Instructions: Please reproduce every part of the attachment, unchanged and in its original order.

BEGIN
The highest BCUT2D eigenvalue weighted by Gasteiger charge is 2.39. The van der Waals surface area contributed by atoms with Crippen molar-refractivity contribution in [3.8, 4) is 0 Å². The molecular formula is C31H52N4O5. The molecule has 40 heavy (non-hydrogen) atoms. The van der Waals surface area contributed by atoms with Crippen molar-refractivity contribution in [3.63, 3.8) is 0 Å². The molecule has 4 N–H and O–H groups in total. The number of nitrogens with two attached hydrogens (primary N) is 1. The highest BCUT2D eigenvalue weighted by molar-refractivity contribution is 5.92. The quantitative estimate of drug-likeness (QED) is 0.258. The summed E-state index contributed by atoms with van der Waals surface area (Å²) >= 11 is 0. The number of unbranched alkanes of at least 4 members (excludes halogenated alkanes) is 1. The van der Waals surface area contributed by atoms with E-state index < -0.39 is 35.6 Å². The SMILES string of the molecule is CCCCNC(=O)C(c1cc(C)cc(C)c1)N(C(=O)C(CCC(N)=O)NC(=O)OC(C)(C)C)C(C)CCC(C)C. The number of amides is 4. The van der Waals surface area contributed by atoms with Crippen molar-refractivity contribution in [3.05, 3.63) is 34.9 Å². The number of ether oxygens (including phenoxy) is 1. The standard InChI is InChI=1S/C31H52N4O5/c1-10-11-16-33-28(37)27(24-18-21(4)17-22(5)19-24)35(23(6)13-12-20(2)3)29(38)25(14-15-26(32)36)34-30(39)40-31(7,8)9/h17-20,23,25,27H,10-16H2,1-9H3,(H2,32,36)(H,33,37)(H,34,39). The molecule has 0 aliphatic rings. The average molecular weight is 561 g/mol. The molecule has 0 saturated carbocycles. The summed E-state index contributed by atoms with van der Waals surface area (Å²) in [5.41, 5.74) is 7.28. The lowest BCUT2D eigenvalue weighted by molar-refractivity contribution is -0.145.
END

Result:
The highest BCUT2D eigenvalue weighted by Gasteiger charge is 2.39. The van der Waals surface area contributed by atoms with Crippen molar-refractivity contribution in [3.8, 4) is 0 Å². The molecular formula is C31H52N4O5. The molecule has 40 heavy (non-hydrogen) atoms. The van der Waals surface area contributed by atoms with Crippen molar-refractivity contribution in [3.63, 3.8) is 0 Å². The molecule has 4 N–H and O–H groups in total. The number of nitrogens with two attached hydrogens (primary N) is 1. The highest BCUT2D eigenvalue weighted by molar-refractivity contribution is 5.92. The quantitative estimate of drug-likeness (QED) is 0.258. The summed E-state index contributed by atoms with van der Waals surface area (Å²) >= 11 is 0. The number of unbranched alkanes of at least 4 members (excludes halogenated alkanes) is 1. The van der Waals surface area contributed by atoms with E-state index < -0.39 is 35.6 Å². The SMILES string of the molecule is CCCCNC(=O)C(c1cc(C)cc(C)c1)N(C(=O)C(CCC(N)=O)NC(=O)OC(C)(C)C)C(C)CCC(C)C. The number of amides is 4. The van der Waals surface area contributed by atoms with Crippen molar-refractivity contribution in [3.05, 3.63) is 34.9 Å². The number of ether oxygens (including phenoxy) is 1. The standard InChI is InChI=1S/C31H52N4O5/c1-10-11-16-33-28(37)27(24-18-21(4)17-22(5)19-24)35(23(6)13-12-20(2)3)29(38)25(14-15-26(32)36)34-30(39)40-31(7,8)9/h17-20,23,25,27H,10-16H2,1-9H3,(H2,32,36)(H,33,37)(H,34,39). The molecule has 0 aliphatic rings. The average molecular weight is 561 g/mol. The molecule has 0 saturated carbocycles. The summed E-state index contributed by atoms with van der Waals surface area (Å²) in [5.41, 5.74) is 7.28. The lowest BCUT2D eigenvalue weighted by molar-refractivity contribution is -0.145.